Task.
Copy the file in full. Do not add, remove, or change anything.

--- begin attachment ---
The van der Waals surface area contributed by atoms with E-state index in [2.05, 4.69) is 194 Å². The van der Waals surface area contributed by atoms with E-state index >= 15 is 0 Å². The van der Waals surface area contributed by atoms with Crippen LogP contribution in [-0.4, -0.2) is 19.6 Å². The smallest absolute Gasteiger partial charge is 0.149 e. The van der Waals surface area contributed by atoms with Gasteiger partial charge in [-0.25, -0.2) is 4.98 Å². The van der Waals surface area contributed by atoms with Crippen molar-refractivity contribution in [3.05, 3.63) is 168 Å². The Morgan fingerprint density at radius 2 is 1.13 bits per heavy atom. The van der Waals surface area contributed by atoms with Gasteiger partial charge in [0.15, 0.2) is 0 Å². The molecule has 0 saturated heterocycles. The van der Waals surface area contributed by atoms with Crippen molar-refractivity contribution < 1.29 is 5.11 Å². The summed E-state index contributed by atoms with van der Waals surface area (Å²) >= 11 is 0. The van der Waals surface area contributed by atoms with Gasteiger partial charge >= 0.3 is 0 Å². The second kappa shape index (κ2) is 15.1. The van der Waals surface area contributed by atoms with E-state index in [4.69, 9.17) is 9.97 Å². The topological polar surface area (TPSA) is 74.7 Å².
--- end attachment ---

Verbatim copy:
The van der Waals surface area contributed by atoms with E-state index in [2.05, 4.69) is 194 Å². The van der Waals surface area contributed by atoms with E-state index >= 15 is 0 Å². The van der Waals surface area contributed by atoms with Crippen LogP contribution in [-0.4, -0.2) is 19.6 Å². The smallest absolute Gasteiger partial charge is 0.149 e. The van der Waals surface area contributed by atoms with Gasteiger partial charge in [-0.25, -0.2) is 4.98 Å². The van der Waals surface area contributed by atoms with Crippen molar-refractivity contribution in [3.05, 3.63) is 168 Å². The Morgan fingerprint density at radius 2 is 1.13 bits per heavy atom. The van der Waals surface area contributed by atoms with Gasteiger partial charge in [0.15, 0.2) is 0 Å². The molecule has 0 saturated heterocycles. The van der Waals surface area contributed by atoms with Crippen molar-refractivity contribution < 1.29 is 5.11 Å². The summed E-state index contributed by atoms with van der Waals surface area (Å²) >= 11 is 0. The van der Waals surface area contributed by atoms with Gasteiger partial charge >= 0.3 is 0 Å². The second kappa shape index (κ2) is 15.1. The van der Waals surface area contributed by atoms with E-state index in [4.69, 9.17) is 9.97 Å². The topological polar surface area (TPSA) is 74.7 Å².